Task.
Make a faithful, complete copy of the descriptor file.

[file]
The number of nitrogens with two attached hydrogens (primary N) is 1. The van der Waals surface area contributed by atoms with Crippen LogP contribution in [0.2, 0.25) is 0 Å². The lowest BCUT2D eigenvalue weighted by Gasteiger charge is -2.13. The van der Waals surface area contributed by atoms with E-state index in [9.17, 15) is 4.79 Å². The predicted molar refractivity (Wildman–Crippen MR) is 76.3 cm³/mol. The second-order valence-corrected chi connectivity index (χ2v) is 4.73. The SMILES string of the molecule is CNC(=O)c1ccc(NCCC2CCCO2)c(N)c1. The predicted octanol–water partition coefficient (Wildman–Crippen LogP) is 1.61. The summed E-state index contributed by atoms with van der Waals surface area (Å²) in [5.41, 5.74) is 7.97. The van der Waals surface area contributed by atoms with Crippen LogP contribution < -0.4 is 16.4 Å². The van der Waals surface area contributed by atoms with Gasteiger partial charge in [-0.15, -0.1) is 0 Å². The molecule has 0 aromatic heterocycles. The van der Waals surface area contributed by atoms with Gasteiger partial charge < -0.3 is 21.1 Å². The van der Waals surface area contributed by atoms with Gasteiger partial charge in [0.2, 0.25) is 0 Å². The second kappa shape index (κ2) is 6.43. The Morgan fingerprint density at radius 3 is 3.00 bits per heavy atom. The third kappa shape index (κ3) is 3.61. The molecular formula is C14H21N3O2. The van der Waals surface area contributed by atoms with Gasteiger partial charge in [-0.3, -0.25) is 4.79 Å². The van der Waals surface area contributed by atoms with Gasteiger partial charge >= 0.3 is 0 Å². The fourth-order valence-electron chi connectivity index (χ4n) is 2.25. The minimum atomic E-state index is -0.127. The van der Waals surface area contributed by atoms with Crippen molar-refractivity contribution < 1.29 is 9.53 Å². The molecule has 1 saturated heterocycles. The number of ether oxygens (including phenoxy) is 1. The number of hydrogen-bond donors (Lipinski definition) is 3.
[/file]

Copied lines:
The number of nitrogens with two attached hydrogens (primary N) is 1. The van der Waals surface area contributed by atoms with Crippen LogP contribution in [0.2, 0.25) is 0 Å². The lowest BCUT2D eigenvalue weighted by Gasteiger charge is -2.13. The van der Waals surface area contributed by atoms with E-state index in [9.17, 15) is 4.79 Å². The predicted molar refractivity (Wildman–Crippen MR) is 76.3 cm³/mol. The second-order valence-corrected chi connectivity index (χ2v) is 4.73. The SMILES string of the molecule is CNC(=O)c1ccc(NCCC2CCCO2)c(N)c1. The predicted octanol–water partition coefficient (Wildman–Crippen LogP) is 1.61. The summed E-state index contributed by atoms with van der Waals surface area (Å²) in [5.41, 5.74) is 7.97. The van der Waals surface area contributed by atoms with Crippen LogP contribution < -0.4 is 16.4 Å². The van der Waals surface area contributed by atoms with Gasteiger partial charge in [-0.15, -0.1) is 0 Å². The molecule has 0 aromatic heterocycles. The van der Waals surface area contributed by atoms with Gasteiger partial charge < -0.3 is 21.1 Å². The van der Waals surface area contributed by atoms with Gasteiger partial charge in [0.2, 0.25) is 0 Å². The second kappa shape index (κ2) is 6.43. The Morgan fingerprint density at radius 3 is 3.00 bits per heavy atom. The third kappa shape index (κ3) is 3.61. The molecular formula is C14H21N3O2. The van der Waals surface area contributed by atoms with Gasteiger partial charge in [-0.3, -0.25) is 4.79 Å². The van der Waals surface area contributed by atoms with Gasteiger partial charge >= 0.3 is 0 Å². The fourth-order valence-electron chi connectivity index (χ4n) is 2.25. The minimum atomic E-state index is -0.127. The van der Waals surface area contributed by atoms with Crippen molar-refractivity contribution < 1.29 is 9.53 Å². The molecule has 1 saturated heterocycles. The number of ether oxygens (including phenoxy) is 1. The number of hydrogen-bond donors (Lipinski definition) is 3.